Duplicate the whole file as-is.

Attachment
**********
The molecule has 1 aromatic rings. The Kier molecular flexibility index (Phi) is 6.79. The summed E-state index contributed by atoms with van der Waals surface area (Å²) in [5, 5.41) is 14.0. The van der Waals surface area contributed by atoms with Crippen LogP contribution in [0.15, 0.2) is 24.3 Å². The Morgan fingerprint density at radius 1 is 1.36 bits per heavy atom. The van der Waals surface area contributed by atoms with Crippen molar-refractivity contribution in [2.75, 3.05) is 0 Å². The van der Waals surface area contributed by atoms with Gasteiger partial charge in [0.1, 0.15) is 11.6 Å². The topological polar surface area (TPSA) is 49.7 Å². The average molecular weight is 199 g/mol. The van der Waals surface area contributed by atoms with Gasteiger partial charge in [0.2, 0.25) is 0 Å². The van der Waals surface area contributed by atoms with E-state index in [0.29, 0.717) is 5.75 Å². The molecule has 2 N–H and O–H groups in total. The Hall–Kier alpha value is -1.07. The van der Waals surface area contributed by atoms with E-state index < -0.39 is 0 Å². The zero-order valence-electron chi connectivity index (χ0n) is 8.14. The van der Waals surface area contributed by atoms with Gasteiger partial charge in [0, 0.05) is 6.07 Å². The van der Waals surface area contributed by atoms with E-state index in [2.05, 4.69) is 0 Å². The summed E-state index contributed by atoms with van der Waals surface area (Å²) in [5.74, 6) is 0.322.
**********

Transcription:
The molecule has 1 aromatic rings. The Kier molecular flexibility index (Phi) is 6.79. The summed E-state index contributed by atoms with van der Waals surface area (Å²) in [5, 5.41) is 14.0. The van der Waals surface area contributed by atoms with Crippen LogP contribution in [0.15, 0.2) is 24.3 Å². The Morgan fingerprint density at radius 1 is 1.36 bits per heavy atom. The van der Waals surface area contributed by atoms with Crippen molar-refractivity contribution in [2.75, 3.05) is 0 Å². The van der Waals surface area contributed by atoms with Gasteiger partial charge in [0.1, 0.15) is 11.6 Å². The topological polar surface area (TPSA) is 49.7 Å². The average molecular weight is 199 g/mol. The van der Waals surface area contributed by atoms with Gasteiger partial charge in [0.2, 0.25) is 0 Å². The van der Waals surface area contributed by atoms with E-state index in [0.29, 0.717) is 5.75 Å². The molecule has 2 N–H and O–H groups in total. The Hall–Kier alpha value is -1.07. The van der Waals surface area contributed by atoms with E-state index < -0.39 is 0 Å². The zero-order valence-electron chi connectivity index (χ0n) is 8.14. The van der Waals surface area contributed by atoms with Gasteiger partial charge in [0, 0.05) is 6.07 Å². The van der Waals surface area contributed by atoms with E-state index in [2.05, 4.69) is 0 Å². The summed E-state index contributed by atoms with van der Waals surface area (Å²) in [5.74, 6) is 0.322.